Duke Yi of Wei, named Chi, was the son of Duke Hui.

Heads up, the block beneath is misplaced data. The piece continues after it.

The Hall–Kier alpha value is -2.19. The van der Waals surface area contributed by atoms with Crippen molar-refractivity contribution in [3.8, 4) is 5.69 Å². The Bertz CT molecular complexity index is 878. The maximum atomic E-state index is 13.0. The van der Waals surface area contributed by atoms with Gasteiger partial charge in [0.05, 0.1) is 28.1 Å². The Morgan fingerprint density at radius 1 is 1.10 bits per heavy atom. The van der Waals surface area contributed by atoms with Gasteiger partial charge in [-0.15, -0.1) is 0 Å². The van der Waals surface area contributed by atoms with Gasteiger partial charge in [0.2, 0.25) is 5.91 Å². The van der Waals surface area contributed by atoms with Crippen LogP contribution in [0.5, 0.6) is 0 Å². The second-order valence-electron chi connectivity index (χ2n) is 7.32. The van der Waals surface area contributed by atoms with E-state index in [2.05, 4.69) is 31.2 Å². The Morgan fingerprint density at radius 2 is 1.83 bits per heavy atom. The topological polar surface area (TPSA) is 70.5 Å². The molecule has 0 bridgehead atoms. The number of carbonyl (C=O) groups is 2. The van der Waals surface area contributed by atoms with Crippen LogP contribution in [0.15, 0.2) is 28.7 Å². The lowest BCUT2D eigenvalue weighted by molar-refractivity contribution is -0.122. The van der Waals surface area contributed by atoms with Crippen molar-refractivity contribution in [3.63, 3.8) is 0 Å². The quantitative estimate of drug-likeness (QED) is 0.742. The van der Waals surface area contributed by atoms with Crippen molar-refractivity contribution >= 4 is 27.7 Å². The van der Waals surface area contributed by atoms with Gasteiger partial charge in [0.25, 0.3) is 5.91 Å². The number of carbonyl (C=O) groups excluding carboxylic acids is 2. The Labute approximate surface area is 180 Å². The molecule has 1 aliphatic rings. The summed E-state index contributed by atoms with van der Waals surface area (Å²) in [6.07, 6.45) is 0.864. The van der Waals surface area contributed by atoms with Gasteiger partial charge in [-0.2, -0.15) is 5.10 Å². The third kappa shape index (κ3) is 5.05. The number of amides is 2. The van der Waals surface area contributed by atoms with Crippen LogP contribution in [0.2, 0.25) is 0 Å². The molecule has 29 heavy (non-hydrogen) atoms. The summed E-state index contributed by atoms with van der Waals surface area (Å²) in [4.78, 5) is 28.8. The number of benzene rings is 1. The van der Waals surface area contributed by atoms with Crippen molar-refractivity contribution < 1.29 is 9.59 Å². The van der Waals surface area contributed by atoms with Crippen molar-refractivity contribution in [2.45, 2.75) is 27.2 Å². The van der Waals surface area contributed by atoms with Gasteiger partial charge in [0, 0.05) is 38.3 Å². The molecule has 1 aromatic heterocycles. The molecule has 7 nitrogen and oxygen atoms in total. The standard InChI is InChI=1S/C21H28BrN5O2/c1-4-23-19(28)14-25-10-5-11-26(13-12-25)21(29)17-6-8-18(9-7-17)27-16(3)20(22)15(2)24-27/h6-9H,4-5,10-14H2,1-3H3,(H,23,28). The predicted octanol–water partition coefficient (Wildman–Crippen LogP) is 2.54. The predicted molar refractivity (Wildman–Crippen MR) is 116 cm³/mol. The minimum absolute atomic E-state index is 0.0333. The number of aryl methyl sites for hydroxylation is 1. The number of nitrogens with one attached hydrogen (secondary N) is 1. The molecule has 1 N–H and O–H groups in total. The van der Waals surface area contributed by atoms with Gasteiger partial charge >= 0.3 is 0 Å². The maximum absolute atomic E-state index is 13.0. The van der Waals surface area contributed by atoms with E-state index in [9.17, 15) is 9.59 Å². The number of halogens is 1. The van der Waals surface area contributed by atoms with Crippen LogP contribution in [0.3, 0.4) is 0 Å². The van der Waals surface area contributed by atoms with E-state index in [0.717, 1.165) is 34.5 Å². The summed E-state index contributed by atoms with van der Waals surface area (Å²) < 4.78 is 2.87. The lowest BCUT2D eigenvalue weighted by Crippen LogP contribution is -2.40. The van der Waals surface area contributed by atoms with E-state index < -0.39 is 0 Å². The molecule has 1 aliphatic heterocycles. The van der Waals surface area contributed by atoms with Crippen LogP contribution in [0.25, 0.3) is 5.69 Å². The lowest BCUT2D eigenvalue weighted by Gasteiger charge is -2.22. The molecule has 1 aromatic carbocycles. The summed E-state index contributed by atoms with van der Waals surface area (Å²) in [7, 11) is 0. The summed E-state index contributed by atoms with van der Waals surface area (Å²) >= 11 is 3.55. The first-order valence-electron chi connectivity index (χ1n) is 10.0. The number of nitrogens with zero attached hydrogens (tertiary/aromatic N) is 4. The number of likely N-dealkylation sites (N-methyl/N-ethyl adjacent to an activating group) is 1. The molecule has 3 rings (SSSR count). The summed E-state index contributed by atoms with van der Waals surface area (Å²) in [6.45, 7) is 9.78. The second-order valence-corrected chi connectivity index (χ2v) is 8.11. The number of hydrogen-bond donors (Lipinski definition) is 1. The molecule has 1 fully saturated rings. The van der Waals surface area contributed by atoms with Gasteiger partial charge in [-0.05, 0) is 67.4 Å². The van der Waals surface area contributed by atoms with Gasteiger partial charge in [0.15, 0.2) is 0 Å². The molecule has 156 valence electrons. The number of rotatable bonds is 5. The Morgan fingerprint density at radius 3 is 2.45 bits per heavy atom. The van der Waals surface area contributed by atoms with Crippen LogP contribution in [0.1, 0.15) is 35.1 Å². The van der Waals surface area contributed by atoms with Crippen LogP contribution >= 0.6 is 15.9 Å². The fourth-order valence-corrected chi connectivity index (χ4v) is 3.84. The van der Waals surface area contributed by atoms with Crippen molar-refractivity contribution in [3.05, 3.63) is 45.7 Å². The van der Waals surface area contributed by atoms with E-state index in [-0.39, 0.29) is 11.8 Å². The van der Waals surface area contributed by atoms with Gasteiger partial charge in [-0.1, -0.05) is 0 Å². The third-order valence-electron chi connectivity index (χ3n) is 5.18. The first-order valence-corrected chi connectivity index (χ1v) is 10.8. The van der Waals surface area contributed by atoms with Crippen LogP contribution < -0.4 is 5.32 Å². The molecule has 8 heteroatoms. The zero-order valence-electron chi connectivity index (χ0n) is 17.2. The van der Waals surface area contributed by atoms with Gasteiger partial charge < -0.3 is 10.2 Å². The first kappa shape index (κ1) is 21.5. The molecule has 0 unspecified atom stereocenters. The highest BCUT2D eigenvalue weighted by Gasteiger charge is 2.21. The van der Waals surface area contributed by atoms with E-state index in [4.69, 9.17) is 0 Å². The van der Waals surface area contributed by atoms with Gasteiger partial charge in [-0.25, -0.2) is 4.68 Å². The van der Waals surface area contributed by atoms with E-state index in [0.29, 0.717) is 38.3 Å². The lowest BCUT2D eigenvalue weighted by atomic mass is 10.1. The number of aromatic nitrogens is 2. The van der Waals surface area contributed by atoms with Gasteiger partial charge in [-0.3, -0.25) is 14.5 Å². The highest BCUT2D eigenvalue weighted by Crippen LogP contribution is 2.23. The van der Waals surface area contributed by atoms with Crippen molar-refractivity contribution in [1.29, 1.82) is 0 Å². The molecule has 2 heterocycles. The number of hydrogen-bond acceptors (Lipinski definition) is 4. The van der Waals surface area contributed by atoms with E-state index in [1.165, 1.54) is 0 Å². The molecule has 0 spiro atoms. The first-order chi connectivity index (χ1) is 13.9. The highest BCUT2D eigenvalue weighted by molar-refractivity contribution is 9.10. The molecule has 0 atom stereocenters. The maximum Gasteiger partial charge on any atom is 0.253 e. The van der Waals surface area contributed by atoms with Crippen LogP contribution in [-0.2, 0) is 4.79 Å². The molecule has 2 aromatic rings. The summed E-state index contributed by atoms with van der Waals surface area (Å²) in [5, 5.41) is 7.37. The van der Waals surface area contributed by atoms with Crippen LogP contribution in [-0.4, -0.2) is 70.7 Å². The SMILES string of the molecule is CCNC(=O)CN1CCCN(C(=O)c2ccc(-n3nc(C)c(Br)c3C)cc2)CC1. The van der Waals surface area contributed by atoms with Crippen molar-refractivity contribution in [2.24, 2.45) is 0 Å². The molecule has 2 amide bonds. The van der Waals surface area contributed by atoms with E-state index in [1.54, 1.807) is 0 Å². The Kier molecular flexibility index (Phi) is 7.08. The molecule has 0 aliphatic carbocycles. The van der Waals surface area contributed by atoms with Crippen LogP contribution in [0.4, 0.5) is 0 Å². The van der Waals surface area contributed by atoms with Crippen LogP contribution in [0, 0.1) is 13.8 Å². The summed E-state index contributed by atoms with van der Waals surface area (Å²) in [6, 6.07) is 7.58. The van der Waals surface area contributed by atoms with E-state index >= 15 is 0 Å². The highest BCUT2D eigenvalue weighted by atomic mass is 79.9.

The ruin which the Di dealt on Wei is related in the Zhuan:——’In the 12th month, the Di invaded Wey, the marquis of which, duke Yi, was noted for his fondness for storks. So fond was he of the creatures, that some of them were carried about in great officers’ carriages. When the time for fighting came, and the people received their buff-coats, they all said, “Employ the storks. The storks truly have their revenues and dignities;—how should we be able to fight?” The duke gave his semicircle of jade to Shi Qi, and an arrow to Ning Zhuang, and appointed them to guard the city, saying, “With these emblems of authority aid the State, doing whatever you shall deem most advantageous.” To his wife he gave his embroidered robe, saying to her, “Listen to these two officers.” He then mounted his war-chariot, Qu Kong being charioteer, and Zibo the spearman on the right. Huang Yi led the way in front with one body of men, and Kong Yingqi brought up the rear. A battle was fought with the Di near the marsh of Ying, when the army of Wey was shamefully defeated, and the State itself might be said to be extinguished. The marquis would not leave his flag, which made the defeat the greater. The Di made prisoners of the historiographers Hua Longhua and Li Kong, and were carrying them with them in pursuit of the fugitives, when they said, [working on the superstition of the Di], “We are the grand historiographers. The sacrifices of the State are really in our